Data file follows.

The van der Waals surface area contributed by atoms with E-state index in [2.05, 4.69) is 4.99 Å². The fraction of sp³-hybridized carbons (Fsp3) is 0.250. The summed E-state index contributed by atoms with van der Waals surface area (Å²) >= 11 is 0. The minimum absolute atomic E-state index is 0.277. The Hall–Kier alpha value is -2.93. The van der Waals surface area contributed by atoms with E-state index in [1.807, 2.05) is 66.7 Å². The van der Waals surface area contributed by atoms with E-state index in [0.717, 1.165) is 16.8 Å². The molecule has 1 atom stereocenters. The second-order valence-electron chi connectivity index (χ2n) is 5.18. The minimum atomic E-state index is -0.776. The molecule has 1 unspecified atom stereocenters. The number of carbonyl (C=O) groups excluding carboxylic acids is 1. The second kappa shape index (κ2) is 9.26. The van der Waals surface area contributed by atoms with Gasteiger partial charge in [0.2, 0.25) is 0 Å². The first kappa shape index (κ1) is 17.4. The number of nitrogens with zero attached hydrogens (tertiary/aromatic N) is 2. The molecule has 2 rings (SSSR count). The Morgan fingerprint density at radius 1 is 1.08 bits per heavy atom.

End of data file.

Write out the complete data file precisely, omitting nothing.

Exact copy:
The van der Waals surface area contributed by atoms with E-state index in [2.05, 4.69) is 4.99 Å². The fraction of sp³-hybridized carbons (Fsp3) is 0.250. The summed E-state index contributed by atoms with van der Waals surface area (Å²) >= 11 is 0. The minimum absolute atomic E-state index is 0.277. The Hall–Kier alpha value is -2.93. The van der Waals surface area contributed by atoms with E-state index in [1.807, 2.05) is 66.7 Å². The van der Waals surface area contributed by atoms with E-state index in [0.717, 1.165) is 16.8 Å². The molecule has 1 atom stereocenters. The second-order valence-electron chi connectivity index (χ2n) is 5.18. The minimum atomic E-state index is -0.776. The molecule has 1 unspecified atom stereocenters. The number of carbonyl (C=O) groups excluding carboxylic acids is 1. The second kappa shape index (κ2) is 9.26. The van der Waals surface area contributed by atoms with Gasteiger partial charge in [0.2, 0.25) is 0 Å². The first kappa shape index (κ1) is 17.4. The number of nitrogens with zero attached hydrogens (tertiary/aromatic N) is 2. The molecule has 2 rings (SSSR count). The Morgan fingerprint density at radius 1 is 1.08 bits per heavy atom.